But they are not all uniform. Some of the bills feature unique provisions and a wide range of effective dates. At least two states could see their laws take effect even before Florida’s. Alabama’s bill would kick in two months after the governor signs it, and New York’s bill would take effect immediately.

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NIL laws by state

—Bills passed (6 states): California (January 2023), Colorado (January 2023), Florida (July 2021), Michigan (December 2022), Nebraska (July 2023), New Jersey (2025)

—Bill introduced in 2021 (13 states): Alabama (2021*), Iowa (July 2021), Kansas (January 2022), Kentucky (July 2023), Maryland (July 2021), Massachusetts (January 2022), Mississippi (July 2021), Montana (June 2023), New Mexico (July 2021), New York (2021**), Tennessee (July 2023), Texas (July 2023), West Virginia (none given)

—Bill previously introduced (18 states): Arizona, Connecticut, Georgia, Hawaii, Illinois, Louisiana, Minnesota, Missouri, New Hampshire, North Carolina, Oklahoma, Oregon, Pennsylvania, Rhode Island, South Carolina, Vermont, Virginia, Washington

—No bill introduced (13 states): Alaska, Arkansas, Delaware, Idaho, Indiana, Maine, Nevada, North Dakota, Ohio, South Dakota, Utah, Wisconsin, Wyoming

*At least two of Alabama's three bills would take effect two months after the governor signs it
**The New York bill takes effect immediately upon passage

While most of these NIL proposals are exceedingly athlete-friendly, some are more restrictive than others. Mississippi’s bill, for example, allows a university to impose limitations on the date and time in which an athlete may participate in NIL events. Others are more permissive, with stringent regulations on schools. Iowa’s bill even places a cap on the number of hours per week a student can participate in athletic activity, and New Mexico’s bill prohibits schools from denying an athlete enrollment if they earned NIL compensation as a recruit.

At least a few bills blur the lines of pay-for-play. South Carolina’s bill, thought to be a longshot to pass, compels schools to set aside $5,000 per year in a trust for each football and basketball player and then to distribute the funds to them upon graduation. Alabama’s bill gives athletes the option to participate in NIL or receive $10,000 a year from the school.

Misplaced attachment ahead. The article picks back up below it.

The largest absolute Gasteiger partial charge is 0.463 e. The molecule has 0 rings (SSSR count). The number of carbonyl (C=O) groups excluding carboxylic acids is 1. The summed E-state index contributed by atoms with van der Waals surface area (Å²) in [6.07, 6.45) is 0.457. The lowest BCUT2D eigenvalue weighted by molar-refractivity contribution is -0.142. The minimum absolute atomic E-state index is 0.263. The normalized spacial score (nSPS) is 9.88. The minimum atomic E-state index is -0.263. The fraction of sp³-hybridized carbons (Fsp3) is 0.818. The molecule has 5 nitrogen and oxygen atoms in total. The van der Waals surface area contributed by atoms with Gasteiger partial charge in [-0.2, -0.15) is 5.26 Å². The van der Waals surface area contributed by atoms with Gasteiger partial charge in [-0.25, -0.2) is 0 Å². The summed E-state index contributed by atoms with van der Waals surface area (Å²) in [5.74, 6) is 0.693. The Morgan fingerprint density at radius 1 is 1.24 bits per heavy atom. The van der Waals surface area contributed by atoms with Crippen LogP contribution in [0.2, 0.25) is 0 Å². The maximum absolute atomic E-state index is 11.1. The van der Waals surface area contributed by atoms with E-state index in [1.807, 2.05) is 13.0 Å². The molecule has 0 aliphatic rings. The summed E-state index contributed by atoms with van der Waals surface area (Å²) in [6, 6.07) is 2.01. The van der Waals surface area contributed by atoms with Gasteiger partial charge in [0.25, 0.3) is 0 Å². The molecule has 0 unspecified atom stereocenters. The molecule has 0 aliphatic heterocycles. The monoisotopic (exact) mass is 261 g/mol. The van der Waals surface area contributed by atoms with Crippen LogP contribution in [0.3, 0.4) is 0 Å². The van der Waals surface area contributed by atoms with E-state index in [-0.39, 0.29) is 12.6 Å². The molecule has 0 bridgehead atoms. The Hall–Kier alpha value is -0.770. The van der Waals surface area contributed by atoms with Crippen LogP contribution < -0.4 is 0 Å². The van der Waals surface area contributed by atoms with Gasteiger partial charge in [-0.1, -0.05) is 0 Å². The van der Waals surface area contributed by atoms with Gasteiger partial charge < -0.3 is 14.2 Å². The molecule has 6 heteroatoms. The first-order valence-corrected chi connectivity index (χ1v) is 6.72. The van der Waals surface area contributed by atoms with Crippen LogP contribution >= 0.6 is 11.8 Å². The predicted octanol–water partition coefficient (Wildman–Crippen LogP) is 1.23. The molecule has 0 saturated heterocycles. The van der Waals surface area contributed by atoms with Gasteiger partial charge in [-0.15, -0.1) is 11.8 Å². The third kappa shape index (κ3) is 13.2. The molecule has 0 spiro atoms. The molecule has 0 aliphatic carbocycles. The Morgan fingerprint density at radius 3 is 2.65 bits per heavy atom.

New York’s bill requires schools to set aside 15% of their athletic department revenue for a wage fund to divide among athletes each year.

“This is a drumbeat you’re hearing from state capitals,” says Brooke Lierman, a Democrat and member of the Maryland House of Delegates, where she’s a co-sponsor of NIL legislation. “We are tangentially working with one another because we are fed up with the NCAA’s archaic and unjust rules. We’re going to act in the absence of federal leadership. If enough of us act, I think Congress will do something.”

In some respects, the states are passing legislation as a way to inflict pressure on federal lawmakers to adopt a universal policy to govern NIL. While there are six different NIL Congressional bills floating around Washington, the latest from Sen. Jerry Moran (R-Kan.), there are giant gaps, in both concept and scope, between Republican- and Democrat-backed legislation.

Meanwhile, the NCAA has delayed passing its own NIL legislation, likely until the Supreme Court rules on its case in Alston v. NCAA. The Court will review whether the NCAA’s eligibility rules regarding athlete compensation violate federal antitrust law, something that could dramatically shape the NCAA’s potential ability to stop state laws from taking effect this summer. The Supreme Court is expected to hear the Alston case on March 31 and deliver a ruling no later than the end of June.